President Obama’s nominee for FDA commissioner yesterday told an audience of researchers his agency is working to advance translational medicine while balancing its desire to promote innovation with its need to protect public health.

Robert M. Califf, M.D., now deputy FDA commissioner for medical products and tobacco, said one key vehicle for achieving these goals will be the revised “Common Rule” governing clinical trials his agency and 15 other federal agencies are working to develop. FDA and the other agencies—including its parent, the U.S. Department of Health and Human Services—are soliciting public comment through December 7 on their proposal for a revised Common Rule.

The revised Federal Policy for the Protection of Human Subjects, unveiled last month and available here, would extend regulation to all clinical trials regardless of funding source if performed at a U.S. institution receiving any federal support, and if the trial is not regulated by the FDA.

The revised Common Rule also calls for the agencies to strengthen informed consent requirements, develop “reasonable and appropriate safeguards” to protect identifiable private information and biospecimens; and base independent review board requirements more closely on the harm intended to be avoided.

“We’re calling for much more activated patients, and much more proactive involvement with a position of broad consent starting out as people engage with medical care that will make it easier for researchers, if they have the proper credentials and rules, to use data to help people get better and [enable] better healthcare delivery,” Dr. Califf said, addressing the 10th Annual International Symposium of The University of Pennsylvania’s Institute for Translational Medicine and Therapeutics. The two-day symposium concludes today.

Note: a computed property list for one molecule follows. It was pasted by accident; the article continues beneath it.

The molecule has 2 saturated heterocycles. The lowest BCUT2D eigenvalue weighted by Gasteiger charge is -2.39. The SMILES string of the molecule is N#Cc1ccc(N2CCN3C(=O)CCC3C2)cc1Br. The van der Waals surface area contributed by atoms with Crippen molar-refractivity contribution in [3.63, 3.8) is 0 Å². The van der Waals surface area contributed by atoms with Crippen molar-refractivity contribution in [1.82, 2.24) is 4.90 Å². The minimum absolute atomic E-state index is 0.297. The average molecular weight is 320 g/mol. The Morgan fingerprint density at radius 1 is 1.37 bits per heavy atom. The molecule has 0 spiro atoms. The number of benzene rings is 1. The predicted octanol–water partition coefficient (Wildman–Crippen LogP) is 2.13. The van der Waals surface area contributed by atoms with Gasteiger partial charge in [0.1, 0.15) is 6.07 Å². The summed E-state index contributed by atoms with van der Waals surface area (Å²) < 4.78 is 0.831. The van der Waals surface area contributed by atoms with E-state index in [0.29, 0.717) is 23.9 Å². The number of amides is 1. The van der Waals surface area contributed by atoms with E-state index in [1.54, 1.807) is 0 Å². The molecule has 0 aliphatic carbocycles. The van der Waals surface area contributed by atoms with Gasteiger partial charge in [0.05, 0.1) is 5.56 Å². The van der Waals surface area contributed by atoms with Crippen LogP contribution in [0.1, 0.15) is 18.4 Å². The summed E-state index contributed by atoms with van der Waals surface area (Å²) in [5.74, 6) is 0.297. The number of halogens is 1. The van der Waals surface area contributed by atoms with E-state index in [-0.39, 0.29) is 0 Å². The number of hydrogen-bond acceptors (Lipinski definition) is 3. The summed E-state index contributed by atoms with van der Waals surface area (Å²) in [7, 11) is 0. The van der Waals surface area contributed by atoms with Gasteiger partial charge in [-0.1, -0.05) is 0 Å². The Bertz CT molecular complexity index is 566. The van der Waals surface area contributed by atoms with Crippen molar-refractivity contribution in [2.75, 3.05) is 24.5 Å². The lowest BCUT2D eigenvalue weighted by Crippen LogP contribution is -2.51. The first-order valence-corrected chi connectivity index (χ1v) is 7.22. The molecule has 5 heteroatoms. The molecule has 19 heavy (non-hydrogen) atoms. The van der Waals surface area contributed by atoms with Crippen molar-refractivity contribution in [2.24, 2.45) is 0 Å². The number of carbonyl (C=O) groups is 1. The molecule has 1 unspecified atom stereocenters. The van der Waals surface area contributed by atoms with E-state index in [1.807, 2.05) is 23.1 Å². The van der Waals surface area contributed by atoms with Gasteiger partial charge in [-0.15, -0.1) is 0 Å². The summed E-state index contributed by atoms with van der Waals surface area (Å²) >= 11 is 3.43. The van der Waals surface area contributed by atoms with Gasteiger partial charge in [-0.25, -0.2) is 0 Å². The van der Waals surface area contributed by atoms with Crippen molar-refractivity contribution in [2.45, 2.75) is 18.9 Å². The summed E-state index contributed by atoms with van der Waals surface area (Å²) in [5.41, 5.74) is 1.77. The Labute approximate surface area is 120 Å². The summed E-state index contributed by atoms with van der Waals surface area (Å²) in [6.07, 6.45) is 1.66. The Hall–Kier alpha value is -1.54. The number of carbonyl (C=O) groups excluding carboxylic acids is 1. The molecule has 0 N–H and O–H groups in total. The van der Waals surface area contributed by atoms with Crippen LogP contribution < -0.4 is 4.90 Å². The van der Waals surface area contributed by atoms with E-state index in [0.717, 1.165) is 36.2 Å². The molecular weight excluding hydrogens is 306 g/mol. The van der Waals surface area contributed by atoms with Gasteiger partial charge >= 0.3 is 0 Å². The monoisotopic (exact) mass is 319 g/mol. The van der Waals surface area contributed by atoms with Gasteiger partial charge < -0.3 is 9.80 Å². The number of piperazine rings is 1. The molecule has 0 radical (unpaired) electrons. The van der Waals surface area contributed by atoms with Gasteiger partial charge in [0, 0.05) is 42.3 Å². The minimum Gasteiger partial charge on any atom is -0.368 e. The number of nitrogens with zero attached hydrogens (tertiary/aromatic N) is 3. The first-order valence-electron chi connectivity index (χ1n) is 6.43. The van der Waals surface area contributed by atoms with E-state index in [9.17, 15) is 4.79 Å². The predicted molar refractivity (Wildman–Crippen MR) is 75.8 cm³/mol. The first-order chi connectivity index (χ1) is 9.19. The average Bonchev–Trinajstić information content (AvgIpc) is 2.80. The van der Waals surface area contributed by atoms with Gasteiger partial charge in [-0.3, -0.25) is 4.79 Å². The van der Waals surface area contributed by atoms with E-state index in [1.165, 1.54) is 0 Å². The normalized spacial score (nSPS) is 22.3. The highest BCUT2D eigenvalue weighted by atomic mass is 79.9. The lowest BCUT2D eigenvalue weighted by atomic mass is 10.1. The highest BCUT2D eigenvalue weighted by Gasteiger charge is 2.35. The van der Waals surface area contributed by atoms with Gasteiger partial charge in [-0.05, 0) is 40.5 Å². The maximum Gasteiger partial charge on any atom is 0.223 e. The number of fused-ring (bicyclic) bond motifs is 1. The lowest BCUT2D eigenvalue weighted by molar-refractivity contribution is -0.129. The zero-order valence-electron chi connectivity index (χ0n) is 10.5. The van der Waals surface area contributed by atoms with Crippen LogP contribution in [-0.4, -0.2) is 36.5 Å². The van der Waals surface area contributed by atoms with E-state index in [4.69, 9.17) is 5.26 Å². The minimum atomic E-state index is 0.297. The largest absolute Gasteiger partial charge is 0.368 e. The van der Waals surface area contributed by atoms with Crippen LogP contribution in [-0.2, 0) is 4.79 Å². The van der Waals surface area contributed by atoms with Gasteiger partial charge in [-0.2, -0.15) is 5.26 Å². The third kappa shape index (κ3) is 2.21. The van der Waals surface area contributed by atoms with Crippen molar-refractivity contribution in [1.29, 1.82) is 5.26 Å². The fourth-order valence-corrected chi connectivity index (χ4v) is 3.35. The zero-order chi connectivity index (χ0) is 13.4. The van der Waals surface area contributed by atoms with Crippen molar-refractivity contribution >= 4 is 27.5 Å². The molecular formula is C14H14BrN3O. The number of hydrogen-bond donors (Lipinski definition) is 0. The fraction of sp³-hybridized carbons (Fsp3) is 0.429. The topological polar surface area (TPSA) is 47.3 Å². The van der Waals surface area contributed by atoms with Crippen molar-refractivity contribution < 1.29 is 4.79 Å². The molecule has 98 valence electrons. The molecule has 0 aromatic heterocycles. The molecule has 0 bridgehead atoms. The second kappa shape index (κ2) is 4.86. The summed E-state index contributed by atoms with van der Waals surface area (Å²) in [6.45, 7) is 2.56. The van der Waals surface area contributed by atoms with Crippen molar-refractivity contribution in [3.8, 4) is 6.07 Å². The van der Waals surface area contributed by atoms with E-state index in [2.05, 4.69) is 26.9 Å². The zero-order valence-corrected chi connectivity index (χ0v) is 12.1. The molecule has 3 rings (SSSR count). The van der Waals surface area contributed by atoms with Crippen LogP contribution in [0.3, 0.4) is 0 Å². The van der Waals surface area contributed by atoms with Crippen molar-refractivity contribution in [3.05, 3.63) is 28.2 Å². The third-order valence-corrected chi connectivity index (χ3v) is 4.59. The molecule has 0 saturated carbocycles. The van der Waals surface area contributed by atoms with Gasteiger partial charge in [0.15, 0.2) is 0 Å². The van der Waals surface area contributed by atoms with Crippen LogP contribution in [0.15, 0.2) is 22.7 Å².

Dr. Califf said the FDA was also working to advance translational medicine by helping professionals generate more and better evidence to base sounder decisions—while retaining the agency’s role as an independent evaluator of treatments and technologies. This change, he said, was being driven by the rise of systems biology, the growth of public-private partnerships, and the challenge of analyzing the deluge of genomic data.

One component of that work, Dr. Califf said, was working with researchers to clarify how to think about biomarkers and how to distinguish the appropriate use of biomarkers in product development as well as clinical practice.